I'd rather manage rats than software. Follow my advice at your own risk! (Sob & mkx forced me to write that!)
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Re: CGN NAT ( NAT444 ) help

Tue Jan 11, 2022 8:00 pm

Understood if the problem is exacerbated by that CGN address being shared by 10 households then you quickly get into a problem if all attempting to use port 80 ??
Not just port 80 - all of them have to access port 80 at the same remote IP address to get into trouble (hit the limit of N ports in a common pool).
Don't write novels, post /export hide-sensitive file=x. Use find&replace in your favourite text editor to systematically replace all occurrences of each public IP address potentially identifying you by a distinctive pattern such as my.public.ip.1.
 
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Re: CGN NAT ( NAT444 ) help

Tue Jan 11, 2022 10:19 pm

Hi, I found an old configuration. It compresses a private /18 into a public /24.
Thus compressing 6 bits means 64 customers have to share a single public ip address.

Using the binary tree there will always only be six jumps to reach the approriate netmap command.

/ip firewall nat
add action=jump   chain=srcnat     jump-target=000001-CGN src-address=100.64.0.0/18 comment=/18
add action=jump   chain=000001-CGN jump-target=000010-CGN src-address=100.64.0.0/19 comment=/19
add action=jump   chain=000001-CGN jump-target=000011-CGN src-address=100.64.32.0/19
add action=jump   chain=000010-CGN jump-target=000100-CGN src-address=100.64.0.0/20 comment=/20
add action=jump   chain=000010-CGN jump-target=000101-CGN src-address=100.64.16.0/20
add action=jump   chain=000011-CGN jump-target=000110-CGN src-address=100.64.32.0/20
add action=jump   chain=000011-CGN jump-target=000111-CGN src-address=100.64.48.0/20
add action=jump   chain=000100-CGN jump-target=001000-CGN src-address=100.64.0.0/21 comment=/21
add action=jump   chain=000100-CGN jump-target=001001-CGN src-address=100.64.8.0/21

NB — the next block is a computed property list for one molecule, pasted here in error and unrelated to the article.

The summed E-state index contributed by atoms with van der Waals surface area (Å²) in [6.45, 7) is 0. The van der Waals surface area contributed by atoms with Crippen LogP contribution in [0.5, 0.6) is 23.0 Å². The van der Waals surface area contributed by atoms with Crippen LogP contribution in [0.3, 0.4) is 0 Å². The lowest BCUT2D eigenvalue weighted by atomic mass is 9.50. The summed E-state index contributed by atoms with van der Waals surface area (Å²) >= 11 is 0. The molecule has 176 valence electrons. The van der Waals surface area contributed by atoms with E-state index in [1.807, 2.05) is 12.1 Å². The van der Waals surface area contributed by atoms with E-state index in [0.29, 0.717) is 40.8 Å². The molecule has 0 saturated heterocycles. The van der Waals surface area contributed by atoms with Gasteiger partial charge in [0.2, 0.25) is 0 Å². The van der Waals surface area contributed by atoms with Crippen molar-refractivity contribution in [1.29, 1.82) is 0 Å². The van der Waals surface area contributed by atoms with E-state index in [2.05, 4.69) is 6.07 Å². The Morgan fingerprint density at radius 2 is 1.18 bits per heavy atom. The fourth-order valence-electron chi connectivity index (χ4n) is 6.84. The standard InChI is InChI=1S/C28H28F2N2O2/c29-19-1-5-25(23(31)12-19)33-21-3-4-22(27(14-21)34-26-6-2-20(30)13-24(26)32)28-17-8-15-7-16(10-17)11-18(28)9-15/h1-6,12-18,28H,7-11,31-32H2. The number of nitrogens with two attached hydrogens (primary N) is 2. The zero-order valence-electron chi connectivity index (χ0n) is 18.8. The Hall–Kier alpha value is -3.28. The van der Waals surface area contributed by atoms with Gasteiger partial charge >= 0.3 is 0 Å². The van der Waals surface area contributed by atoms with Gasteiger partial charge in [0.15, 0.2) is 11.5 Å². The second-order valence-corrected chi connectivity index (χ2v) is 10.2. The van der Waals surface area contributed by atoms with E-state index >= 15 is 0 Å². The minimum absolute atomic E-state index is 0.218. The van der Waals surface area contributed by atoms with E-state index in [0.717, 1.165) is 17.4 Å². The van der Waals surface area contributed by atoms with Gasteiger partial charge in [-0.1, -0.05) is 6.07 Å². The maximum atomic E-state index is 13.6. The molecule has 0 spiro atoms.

add action=jump   chain=000101-CGN jump-target=001010-CGN src-address=100.64.16.0/21
add action=jump   chain=000101-CGN jump-target=001011-CGN src-address=100.64.24.0/21
add action=jump   chain=000110-CGN jump-target=001100-CGN src-address=100.64.32.0/21
add action=jump   chain=000110-CGN jump-target=001101-CGN src-address=100.64.40.0/21
add action=jump   chain=000111-CGN jump-target=001110-CGN src-address=100.64.48.0/21
add action=jump   chain=000111-CGN jump-target=001111-CGN src-address=100.64.56.0/21
add action=jump   chain=001000-CGN jump-target=010000-CGN src-address=100.64.0.0/22 comment=/22
add action=jump   chain=001000-CGN jump-target=010001-CGN src-address=100.64.4.0/22
add action=jump   chain=001001-CGN jump-target=010010-CGN src-address=100.64.8.0/22
add action=jump   chain=001001-CGN jump-target=010011-CGN src-address=100.64.12.0/22
add action=jump   chain=001010-CGN jump-target=010100-CGN src-address=100.64.16.0/22
add action=jump   chain=001010-CGN jump-target=010101-CGN src-address=100.64.20.0/22
add action=jump   chain=001011-CGN jump-target=010110-CGN src-address=100.64.24.0/22
add action=jump   chain=001011-CGN jump-target=010111-CGN src-address=100.64.28.0/22
add action=jump   chain=001100-CGN jump-target=011000-CGN src-address=100.64.32.0/22
add action=jump   chain=001100-CGN jump-target=011001-CGN src-address=100.64.36.0/22
add action=jump   chain=001101-CGN jump-target=011010-CGN src-address=100.64.40.0/22
add action=jump   chain=001101-CGN jump-target=011011-CGN src-address=100.64.44.0/22